Targeting the targets:
high density monitoring of signaling pathways in phosphoproteomics
Each year, the Biological Engineering department at MIT holds a retreat primarily for graduate community and faculty. The retreat is comprised of short 10 minute talks from graduate students and post-docs, as well a a keynote speaker, panel, and poster sessions, and a state of the department talk by the graduate leadership.
I remember older students giving talks at the retreat in October of my first year. They seemed so accomplished, so knowledgable. I wondered if I’d ever do anything worthy of sharing… time flies! This year I was selected to speak, and I chose to present a shortened version of the work with Thermo Scientific on targeted tyrosine phosphorylation mass spectrometry methods.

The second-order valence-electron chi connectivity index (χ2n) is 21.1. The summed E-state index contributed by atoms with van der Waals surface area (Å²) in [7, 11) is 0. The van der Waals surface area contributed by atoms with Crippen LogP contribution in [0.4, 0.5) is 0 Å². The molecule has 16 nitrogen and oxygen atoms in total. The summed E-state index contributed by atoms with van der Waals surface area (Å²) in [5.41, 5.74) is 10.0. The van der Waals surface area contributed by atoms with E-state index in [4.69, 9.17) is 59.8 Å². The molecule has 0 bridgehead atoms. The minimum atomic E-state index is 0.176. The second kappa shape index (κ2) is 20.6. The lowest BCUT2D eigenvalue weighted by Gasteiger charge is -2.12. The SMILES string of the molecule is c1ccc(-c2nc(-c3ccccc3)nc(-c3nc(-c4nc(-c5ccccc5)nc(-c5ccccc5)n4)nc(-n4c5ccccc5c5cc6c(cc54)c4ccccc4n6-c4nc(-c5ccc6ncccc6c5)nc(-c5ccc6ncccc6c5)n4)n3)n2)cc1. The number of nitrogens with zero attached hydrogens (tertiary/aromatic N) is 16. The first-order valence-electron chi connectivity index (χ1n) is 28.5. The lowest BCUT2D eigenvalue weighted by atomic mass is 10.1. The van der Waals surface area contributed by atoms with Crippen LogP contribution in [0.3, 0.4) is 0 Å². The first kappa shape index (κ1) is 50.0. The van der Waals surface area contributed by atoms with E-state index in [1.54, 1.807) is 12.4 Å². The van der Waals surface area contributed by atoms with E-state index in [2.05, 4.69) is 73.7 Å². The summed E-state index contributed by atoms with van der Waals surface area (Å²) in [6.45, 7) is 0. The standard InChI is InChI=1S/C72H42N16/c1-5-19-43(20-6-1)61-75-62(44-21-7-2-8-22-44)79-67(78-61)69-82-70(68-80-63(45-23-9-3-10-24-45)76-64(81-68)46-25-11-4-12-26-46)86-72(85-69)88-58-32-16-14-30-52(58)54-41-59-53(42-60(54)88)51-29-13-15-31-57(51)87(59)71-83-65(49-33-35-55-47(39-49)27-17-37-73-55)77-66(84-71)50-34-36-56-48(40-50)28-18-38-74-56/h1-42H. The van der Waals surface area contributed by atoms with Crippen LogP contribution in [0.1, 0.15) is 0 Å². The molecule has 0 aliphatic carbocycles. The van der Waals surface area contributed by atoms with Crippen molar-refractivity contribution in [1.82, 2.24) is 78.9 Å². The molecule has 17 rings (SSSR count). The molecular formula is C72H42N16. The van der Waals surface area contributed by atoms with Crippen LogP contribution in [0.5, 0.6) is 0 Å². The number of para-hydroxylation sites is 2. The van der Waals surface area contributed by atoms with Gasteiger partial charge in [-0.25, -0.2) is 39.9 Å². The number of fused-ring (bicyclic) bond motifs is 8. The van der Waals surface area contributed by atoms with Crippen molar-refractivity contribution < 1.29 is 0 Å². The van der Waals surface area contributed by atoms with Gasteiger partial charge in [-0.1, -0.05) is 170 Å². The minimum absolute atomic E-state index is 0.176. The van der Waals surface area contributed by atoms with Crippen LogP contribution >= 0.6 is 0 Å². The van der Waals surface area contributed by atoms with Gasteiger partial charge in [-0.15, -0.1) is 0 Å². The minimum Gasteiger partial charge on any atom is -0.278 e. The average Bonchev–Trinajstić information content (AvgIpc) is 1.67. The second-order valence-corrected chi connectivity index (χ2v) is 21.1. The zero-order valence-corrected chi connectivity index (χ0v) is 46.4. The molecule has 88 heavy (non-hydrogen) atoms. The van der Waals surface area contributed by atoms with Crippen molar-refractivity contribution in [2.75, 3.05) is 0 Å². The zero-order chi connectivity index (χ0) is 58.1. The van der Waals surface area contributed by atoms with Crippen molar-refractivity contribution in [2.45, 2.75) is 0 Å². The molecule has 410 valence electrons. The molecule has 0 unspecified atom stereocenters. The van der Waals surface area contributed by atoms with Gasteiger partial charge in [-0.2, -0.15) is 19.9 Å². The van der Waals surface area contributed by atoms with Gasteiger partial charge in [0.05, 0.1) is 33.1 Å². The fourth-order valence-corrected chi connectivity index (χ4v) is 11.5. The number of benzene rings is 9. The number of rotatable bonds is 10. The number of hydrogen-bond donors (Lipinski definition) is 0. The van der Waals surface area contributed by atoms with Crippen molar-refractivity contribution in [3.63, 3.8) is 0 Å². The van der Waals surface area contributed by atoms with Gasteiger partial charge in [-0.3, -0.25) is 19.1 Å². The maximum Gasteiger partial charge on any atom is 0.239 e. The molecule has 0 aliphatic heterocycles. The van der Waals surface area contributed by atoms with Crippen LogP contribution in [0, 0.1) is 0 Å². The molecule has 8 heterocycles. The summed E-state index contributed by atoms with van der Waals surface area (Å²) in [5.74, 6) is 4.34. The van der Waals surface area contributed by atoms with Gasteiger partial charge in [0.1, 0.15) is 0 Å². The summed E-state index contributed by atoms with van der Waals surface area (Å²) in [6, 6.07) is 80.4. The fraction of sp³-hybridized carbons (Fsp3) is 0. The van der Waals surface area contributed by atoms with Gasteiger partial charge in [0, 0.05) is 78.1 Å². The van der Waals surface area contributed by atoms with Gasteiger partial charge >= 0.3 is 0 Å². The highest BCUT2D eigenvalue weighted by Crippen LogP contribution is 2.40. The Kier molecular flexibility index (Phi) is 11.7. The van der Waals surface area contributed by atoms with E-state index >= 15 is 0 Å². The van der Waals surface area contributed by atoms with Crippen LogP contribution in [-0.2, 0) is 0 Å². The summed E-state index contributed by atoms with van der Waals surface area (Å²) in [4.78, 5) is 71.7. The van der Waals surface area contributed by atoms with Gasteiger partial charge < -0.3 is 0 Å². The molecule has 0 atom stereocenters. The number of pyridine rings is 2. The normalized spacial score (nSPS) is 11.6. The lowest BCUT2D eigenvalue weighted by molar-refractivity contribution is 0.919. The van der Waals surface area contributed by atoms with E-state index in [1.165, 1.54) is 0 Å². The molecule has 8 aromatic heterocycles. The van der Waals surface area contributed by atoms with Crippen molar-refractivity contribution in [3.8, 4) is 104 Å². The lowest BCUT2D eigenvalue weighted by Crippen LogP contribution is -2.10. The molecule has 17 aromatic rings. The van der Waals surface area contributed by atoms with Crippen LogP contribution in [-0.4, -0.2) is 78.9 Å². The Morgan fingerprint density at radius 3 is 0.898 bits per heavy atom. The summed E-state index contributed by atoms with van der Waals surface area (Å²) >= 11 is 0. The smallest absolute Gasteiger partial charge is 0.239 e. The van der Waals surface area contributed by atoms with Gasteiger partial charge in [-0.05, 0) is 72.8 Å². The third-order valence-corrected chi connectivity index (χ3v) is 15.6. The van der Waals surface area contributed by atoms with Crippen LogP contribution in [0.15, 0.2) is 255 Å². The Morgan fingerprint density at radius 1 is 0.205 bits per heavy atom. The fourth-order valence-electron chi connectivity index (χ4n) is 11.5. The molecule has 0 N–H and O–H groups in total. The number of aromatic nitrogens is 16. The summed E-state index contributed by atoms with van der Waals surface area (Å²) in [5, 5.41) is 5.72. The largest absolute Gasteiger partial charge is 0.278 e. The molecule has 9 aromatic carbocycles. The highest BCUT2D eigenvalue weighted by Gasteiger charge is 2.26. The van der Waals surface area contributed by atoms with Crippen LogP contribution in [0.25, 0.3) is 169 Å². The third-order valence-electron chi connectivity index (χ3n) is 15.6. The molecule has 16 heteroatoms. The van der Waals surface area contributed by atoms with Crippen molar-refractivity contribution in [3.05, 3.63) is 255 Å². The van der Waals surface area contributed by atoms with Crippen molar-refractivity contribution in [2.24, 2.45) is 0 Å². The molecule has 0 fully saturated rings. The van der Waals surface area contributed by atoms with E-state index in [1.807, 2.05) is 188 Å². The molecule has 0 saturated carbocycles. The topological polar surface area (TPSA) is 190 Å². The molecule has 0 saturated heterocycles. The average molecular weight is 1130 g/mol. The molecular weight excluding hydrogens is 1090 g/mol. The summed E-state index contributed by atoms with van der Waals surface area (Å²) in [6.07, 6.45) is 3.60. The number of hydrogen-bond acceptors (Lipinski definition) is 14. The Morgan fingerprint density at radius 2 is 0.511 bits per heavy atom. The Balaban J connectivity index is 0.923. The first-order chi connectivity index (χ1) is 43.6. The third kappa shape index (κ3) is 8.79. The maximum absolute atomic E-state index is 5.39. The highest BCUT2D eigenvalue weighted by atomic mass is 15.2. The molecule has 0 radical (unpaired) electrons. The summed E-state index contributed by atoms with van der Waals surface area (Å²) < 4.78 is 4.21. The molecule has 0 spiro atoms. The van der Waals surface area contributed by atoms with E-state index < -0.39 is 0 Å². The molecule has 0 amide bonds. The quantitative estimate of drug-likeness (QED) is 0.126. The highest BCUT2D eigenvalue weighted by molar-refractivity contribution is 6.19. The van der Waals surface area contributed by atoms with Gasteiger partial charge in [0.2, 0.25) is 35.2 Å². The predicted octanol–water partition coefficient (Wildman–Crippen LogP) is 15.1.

It was challenging to adapt a talk I had crafted for a mass spectrometry technical audience to a general bioengineering audience, with only 7 minutes! I ended up spending very little time on background and methodology, providing the bare minimum information required to motivate the project. Instead I highlighted the story of how the project began, what the results mean in a biological context, and why we are excited by the results.
It was such a privilege to share this work with my talented peers in bioengineering!